Huffpost Politics
THE BLOG

Featuring fresh takes and real-time analysis from HuffPost's signature lineup of contributors

Mark Axelrod Headshot

Rick Santorum: The Cowardly Elephant, or the Mouth That Roared (With Apologies to Ali)

Posted: Updated:
Print
AP
AP


I never went to Vietnam. The draft board declared me medically unsuited for that. Had I been medically suited, I probably wouldn't have gone for two reasons: 1) I didn't believe in the war and 2) I was probably too cowardly. I think I would have come from a long line of cowards at that time including, but not limited to, potential draftees like George W. Bush and Dan Quayle. Since Nixon we've had eight presidents only four of whom, Nixon, Carter, Bush, the Elder and Gerald Ford, had seen real combat. Yes, Reagan was ordered to active duty in 1942, but due to "eyesight problems," he was classified for limited service only, which excluded him from serving overseas. The others either didn't serve or served in a non-combatant status like the Reserves. Curiously, those who didn't serve and became President didn't overlook their non-combatant combatant roles the most notable being Nixon's Vietnam and Bush the Younger's Iraq and Afghanistan which Obama inherited then made his own. Now I'm not saying that those who didn't enlist to fight in one way or another were cowards, but I am saying that this new/old breed of Republican presidential contenders don't have a lot of credibility when it comes to the gnarly decision to go commit mass murder on a nuclear scale.

Enter Rick Santorum.

Now Rick Santorum, the Faith, Family and Freedom mogul, has gone on record as stating that if he were elected president, he would bomb Iran's nuclear facilities unless they were opened for international arms inspectors. He's also said that Obama hasn't done enough to prevent the Iranian government from building a nuclear weapon and has risked turning the U.S. into a "paper tiger" a phrase he apparently gleaned from his reading of Chairman Mao. Curious that they'd have that connection. Without going into what Jesus may have thought about this kind of unilateral and dictatorial incursion (doesn't Congress have a Constitutional say about that?) it's clear that Santorum himself had no intention of joining the military under any circumstances since that sort of the thing wasn't in his master political plan after college and law school. There's nothing that I can find which would indicate Santorum had any intention of serving his country in any military capacity yet his mouth roars otherwise. I've often wondered how politicians can act ( or espouse to act) with such mindless alacrity when it comes to hopping on the "let's blow 'em up bandwagon" when, in fact, they've never seen combat except, perhaps, on Netflix. Santorum is one of those characters. What makes him a bigger "hypocrite" (a marvelous Greek word meaning "mask") than most of the other political hypocrites is that he disguises himself as a Christian and a family man while simultaneously espousing a potential policy that could, in fact, murder thousands of Christians and family men who relish their own freedom as much as he does his all in the name of "his" notion of freedom which is more or less the same thing as "his" notion of Christianity. "Negotiating" (a word which has its 16th century origins as 'coming to an agreement') is not in Santorum's lexicon.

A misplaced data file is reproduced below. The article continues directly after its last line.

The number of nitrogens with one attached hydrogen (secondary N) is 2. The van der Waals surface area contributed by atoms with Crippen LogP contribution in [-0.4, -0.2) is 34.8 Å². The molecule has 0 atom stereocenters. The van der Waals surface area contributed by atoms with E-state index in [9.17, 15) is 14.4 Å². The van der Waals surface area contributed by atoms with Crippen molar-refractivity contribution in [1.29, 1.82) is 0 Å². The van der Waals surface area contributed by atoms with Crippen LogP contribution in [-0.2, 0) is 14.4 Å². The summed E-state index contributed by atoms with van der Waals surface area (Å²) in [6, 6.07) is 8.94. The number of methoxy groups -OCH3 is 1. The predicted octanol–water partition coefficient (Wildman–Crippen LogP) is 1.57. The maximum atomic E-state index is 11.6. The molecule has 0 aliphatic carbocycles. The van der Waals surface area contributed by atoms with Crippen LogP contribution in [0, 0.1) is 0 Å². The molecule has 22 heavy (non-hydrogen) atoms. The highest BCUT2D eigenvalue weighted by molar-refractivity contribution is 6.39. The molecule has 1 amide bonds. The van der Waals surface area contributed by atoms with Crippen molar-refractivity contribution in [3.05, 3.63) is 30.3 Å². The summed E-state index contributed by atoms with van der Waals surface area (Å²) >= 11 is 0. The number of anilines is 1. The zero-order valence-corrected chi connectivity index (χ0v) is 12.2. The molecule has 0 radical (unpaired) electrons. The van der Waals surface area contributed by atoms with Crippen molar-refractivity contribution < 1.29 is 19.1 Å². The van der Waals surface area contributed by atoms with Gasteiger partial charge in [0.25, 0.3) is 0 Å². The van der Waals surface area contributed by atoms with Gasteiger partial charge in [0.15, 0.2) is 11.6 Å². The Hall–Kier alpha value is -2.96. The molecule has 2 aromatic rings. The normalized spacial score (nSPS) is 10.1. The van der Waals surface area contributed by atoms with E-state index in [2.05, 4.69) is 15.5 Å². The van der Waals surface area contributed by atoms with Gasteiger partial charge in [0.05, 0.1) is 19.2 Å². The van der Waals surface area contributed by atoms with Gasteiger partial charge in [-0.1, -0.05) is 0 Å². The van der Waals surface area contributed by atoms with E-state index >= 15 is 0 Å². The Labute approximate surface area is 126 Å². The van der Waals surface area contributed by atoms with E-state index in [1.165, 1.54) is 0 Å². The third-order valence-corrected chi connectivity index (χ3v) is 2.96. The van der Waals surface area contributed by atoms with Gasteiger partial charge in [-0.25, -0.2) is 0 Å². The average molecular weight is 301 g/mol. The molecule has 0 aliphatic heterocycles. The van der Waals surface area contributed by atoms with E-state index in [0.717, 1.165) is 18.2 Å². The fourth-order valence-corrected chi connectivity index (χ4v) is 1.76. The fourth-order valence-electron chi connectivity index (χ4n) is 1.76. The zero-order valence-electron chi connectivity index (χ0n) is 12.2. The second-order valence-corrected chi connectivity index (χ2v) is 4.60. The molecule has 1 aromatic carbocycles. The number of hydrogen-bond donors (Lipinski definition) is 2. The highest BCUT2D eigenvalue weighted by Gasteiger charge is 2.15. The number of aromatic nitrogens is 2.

Nope, the cowardly elephant would flex his military muscles and bomb away. Of course, Santorum's stand on this sort of thing runs counter to anything I could find in any Biblical concordance. You know, quoting from Proverbs 14:17 that "A quick-tempered man does foolish things, and a crafty man is hated" or Proverbs 15:18 that "A hot-tempered man stirs up dissension, but a patient man calms a quarrel" or, and best of all, Proverbs 16:32 that "Better a patient man than a warrior, a man who controls his temper than one who takes a city." Perhaps, Santorum, the Faith, Family and Freedom mogul, has a different edition of the Bible. Perhaps, his edition has been culled of proverbs related to negotiation. Then again, perhaps, he's merely wearing a mask of faith, family and freedom.